The New York Times continues to print Casey Mulligan, who claims--once again--that the unemployment rate rose to its current levels and remains high because the federal government made unemployment insurance more generous, and that as a result all those lazy lucky duckies decided to take a vacation on the hard-working taxpayer's dime:
Casey B. Mulligan: Hiring, 'Quits' and Layoffs: The recession and lack of recovery have often been characterized as a lack of hiring [due to deficient aggregate demand]…. But the aggregate data… can be misleading….[Y]oung people have high rates of job turnover…. [Y]oung people could dominate the job turnover statistics, even while they do not dominate the employment statistics…. Michael Elsby, Bart Hobijn and Aysegul Sahin…. found a very different pattern for people 16-24 than they did for people 25-54. Estimated job separations among employees ages 25-54 were 33 percent greater in 2009 than they were in 2007….
Before the recession began, quits were… most common… now the number of quits [has fallen] about equals the number of layoffs… [because] of the unemployment insurance system. A person who quits his or her job is not eligible for unemployment insurance…. By 2010… the government subsidy for calling a separation a “layoff” rather than a resignation was up to about $10,000 from $3,600…. [E]mployers and employees now often have a lot to gain by calling their separation a layoff rather than a quit…
Of course, that is not how the people Mulligan cites, Elsby, Hobijn, and Sahin, read the situation:
[R]esearch on… UI benefits suggests… a 1-week increase in potential benefit duration is associated with an increase in the average duration of the unemployment spells of UI recipients of around 0.08 to 0.20 week (see Moffitt 1985, Katz and Meyer 1990, Meyer 1990, Card and Levine 2000, Krueger and Meyer 2002)…. [A] back-of-the-envelope calculation therefore suggests that EUC… [could account for] between 0.7 and 1.8 percentage points of the 5.5-percentage-point rise in the unemployment rate…. [T]he true effect… is likely to be at the lower end of these estimates. Many of the larger estimates… are based on data from the 1970s and 1980s, when temporarily laid-off workers, who are more responsive to the generosity of UI, made up a larger fraction of unemployment. In addition, many of the larger estimates in the literature… identify the effect of UI by exploiting differences in benefit schedules across states and time. As Card and Levine (2000) point out, however, many states extend UI benefits as a response to poor job-finding prospects in recessions, so that this approach may overstate the true disincentive effect…. Card and Levine’s estimates based on an exogenous policy change lie at the low end of the range of effects, suggesting a more modest impact of EUC…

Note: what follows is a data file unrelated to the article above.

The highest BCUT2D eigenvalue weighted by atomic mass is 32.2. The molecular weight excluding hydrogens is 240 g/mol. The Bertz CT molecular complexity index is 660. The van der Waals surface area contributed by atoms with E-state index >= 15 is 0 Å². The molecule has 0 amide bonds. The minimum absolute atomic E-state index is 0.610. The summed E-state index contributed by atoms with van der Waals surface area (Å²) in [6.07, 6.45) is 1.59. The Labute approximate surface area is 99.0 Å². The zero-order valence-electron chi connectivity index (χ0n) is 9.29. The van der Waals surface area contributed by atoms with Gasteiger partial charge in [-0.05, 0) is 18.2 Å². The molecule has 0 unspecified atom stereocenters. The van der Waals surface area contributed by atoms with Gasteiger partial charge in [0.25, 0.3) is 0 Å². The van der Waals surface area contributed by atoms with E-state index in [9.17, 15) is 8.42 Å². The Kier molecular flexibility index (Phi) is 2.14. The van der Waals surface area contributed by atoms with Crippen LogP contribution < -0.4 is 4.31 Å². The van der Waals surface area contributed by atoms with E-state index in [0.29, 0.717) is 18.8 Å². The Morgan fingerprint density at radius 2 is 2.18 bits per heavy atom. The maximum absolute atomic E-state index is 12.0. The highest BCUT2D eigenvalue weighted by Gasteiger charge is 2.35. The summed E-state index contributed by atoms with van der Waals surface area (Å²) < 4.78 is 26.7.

No, of course, I have no idea why or how Casey Mulligan--or, indeed, anybody--could think that Elsby, Hobijn, and Sahin's work supports his theory.
And, of course, I have no idea how the timing is supposed to work here--how if rising layoffs, falling quits, and falling hires are all being driven by lazy workers' decisions to take a vacation on extended UI benefits it can be the case that hires and quits start falling long before layoffs start rising or UI benefits are extended.
And I have no idea why the New York Times doesn't have some of its highly-paid editors call up Elsby, or Hobijn, or Sahin and ask them "do you agree with this interpretation of your work?" before they publish.